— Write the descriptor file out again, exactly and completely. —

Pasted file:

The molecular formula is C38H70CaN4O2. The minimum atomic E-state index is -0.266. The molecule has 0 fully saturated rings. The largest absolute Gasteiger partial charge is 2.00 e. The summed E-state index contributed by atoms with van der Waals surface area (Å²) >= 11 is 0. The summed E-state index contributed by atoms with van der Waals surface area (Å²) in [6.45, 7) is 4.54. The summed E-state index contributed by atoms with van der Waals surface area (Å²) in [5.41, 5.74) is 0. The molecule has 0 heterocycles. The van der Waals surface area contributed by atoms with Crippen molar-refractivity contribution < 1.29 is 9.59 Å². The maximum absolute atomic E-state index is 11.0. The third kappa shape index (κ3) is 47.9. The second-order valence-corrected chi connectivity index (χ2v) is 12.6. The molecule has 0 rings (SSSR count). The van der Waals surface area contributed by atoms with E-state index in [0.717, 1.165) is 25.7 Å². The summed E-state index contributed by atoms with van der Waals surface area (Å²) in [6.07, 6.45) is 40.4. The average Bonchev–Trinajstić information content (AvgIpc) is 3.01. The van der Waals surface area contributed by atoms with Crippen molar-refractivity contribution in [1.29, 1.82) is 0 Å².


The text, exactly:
The molecular formula is C38H70CaN4O2. The minimum atomic E-state index is -0.266. The molecule has 0 fully saturated rings. The largest absolute Gasteiger partial charge is 2.00 e. The summed E-state index contributed by atoms with van der Waals surface area (Å²) >= 11 is 0. The summed E-state index contributed by atoms with van der Waals surface area (Å²) in [6.45, 7) is 4.54. The summed E-state index contributed by atoms with van der Waals surface area (Å²) in [5.41, 5.74) is 0. The molecule has 0 heterocycles. The van der Waals surface area contributed by atoms with Crippen molar-refractivity contribution < 1.29 is 9.59 Å². The maximum absolute atomic E-state index is 11.0. The third kappa shape index (κ3) is 47.9. The second-order valence-corrected chi connectivity index (χ2v) is 12.6. The molecule has 0 rings (SSSR count). The van der Waals surface area contributed by atoms with E-state index in [0.717, 1.165) is 25.7 Å². The summed E-state index contributed by atoms with van der Waals surface area (Å²) in [6.07, 6.45) is 40.4. The average Bonchev–Trinajstić information content (AvgIpc) is 3.01. The van der Waals surface area contributed by atoms with Crippen molar-refractivity contribution in [1.29, 1.82) is 0 Å².